Burlington Weekly Hawkeye
Burlington, Des Moines, Iowa
July 8, 1857
Letter from the West.
Correspondents of the Cincinnati Gazette.
Mount Pleasant- Comforts and Attractions- New England Homes-Churches and
Mt. Pleasant, Iowa, June 22, 1857.
Mount Pleasant is a thriving town of 5000 inhabitants, the
county seat of Henry county and situated thirty miles northwest of Burlington.
The Burlington and Missouri Railroad which is designed to intersect the Missouri
river at the mouth of Platte, is completed to this point. It runs through a
beautiful country, fertile, well watered, rolling, with a sufficiency of timber,
and dotted all over with improved farms, substantial farm buildings, and
flourishing towns. The whole region of the valley of the Des Moines, including
the triangle between that river and the Mississippi is one of the garden spots
of the West, smiling with plenty and full of the indications of substantial
progress. Take this little town for example.
Here are a number of brick blocks on the public square that
would not disgrace Walnut or Main streets. The occupants appear to be full of
bustle and business. Scattered over the wide area which is covered by the town,
embosomed among trees and shrubbery, are numbers of tasteful dwellings, which
show that the plans and pictures in Downing's books have been studied west of
the Mississippi. Half a dozen church spires, surmounting respectable and even
elegant edifices, give relief to the picture, while if you stroll a little out
of town, you find a large and handsome structure of brick, which, on inquiry,
you find to be a University. This belongs to our Methodist friends, shrewd
pioneers in education, as in every other good cause, who, a little ambitiously,
perhaps, have designated their respectable college the Iowa University. In
another direction the foundation and first story of a massive Asylum for
Lunatics, which, when completed will do honor to the State, are just reared
above the prairie,and if after the stroll which we have suggested, you fell
inclined to take your ease in your inn, a house will all "modern
improvements" including a printed bill of fare of dinner, invites you to
tables groaning with plenty, (and in this instance, for once, well cooked,) nice
airy chambers, and good beds, but with not a drop of the "creature" to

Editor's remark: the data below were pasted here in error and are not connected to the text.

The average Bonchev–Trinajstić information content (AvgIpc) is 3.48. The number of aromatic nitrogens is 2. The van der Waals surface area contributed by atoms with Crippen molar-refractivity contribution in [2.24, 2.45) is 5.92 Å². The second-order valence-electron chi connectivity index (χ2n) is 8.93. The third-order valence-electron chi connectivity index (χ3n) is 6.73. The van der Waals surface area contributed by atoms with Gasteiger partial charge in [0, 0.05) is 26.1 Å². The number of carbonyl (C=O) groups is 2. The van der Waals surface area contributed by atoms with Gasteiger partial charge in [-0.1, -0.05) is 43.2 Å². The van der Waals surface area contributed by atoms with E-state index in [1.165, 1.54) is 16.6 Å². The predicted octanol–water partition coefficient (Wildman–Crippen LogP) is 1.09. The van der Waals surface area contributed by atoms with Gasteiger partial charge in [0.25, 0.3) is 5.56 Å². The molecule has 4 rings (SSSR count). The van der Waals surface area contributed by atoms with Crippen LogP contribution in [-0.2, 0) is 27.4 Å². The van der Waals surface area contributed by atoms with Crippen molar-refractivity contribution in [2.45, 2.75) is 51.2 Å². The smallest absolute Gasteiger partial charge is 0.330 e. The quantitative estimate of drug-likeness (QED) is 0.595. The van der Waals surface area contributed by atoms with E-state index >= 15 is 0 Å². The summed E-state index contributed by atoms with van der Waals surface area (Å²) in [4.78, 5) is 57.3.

be had for love nor money. This is one specimen of Iowa.
Another specimen, more unique- a little colony of Yankee
farmers have settled together on a beautiful prairie, fifteen miles south-west
of Burlington, and have given to the cluster of houses, hardly enough together
to be called a village, the name of Denmark. It is a piece of New England,
transplanted bodily, and set out in the prairie. The neat houses, white with
green blinds, comfortable barns and roomy sheds; the roads shaded by plantations
of maple and locust; the trim flower gardens; the Congregational Church, as near
the center of the settlement as may be, with spire and bell, and long rows of
sheds to shelter the farmer's team when he comes to "meeting" the snug
district school, and not far off and in dignified companionship with the church,
the stately Academy, also furnished with its spire and bell; all make it a
feature of New England as true to the life as you can see in the old Bay State.
Enter their houses and you will find rye and Indian bread, and Johnny cake.
Their text books of political and religious faith are the Tribune and
Independent, and they go to meeting of Sundays (morning and afternoon service at
sound of bell, with an hour's intermission between.) and sing out of Ward
Beecher's hymn book to the good old tunes of Old Hundred and Mead. and noble men
and women they are, true as steel to the faith of their fathers.
Their thrift and economy have been amply rewarded. Their
farms purchased at Congress price are worth $30 per acre, with ready market at
the river for all they can raise. There are some thirty dairy farms in the
settlement, keeping each fifteen to one hundred cows, and devoted exclusively to
making cheese, which competes with the Western Reserve article in the Burlington
market. Their chief difficulty is the high price and scarcity of labor. Farm
hands command $22 per month, and year before last fields of wheat were permitted
to rot on the ground, because labor could not be procured to harvest them.
The tide of emigration through the country to Western Iowa
and Nebraska is immense. - Like an army of locusts it sweeps every thing eatable
out of the country. This morning a dozen wagons of movers, drawn each by two
yokes of oxen, went through Mount Pleasant, every wagon well garnished with
children's faces. Of course they were headed towards the setting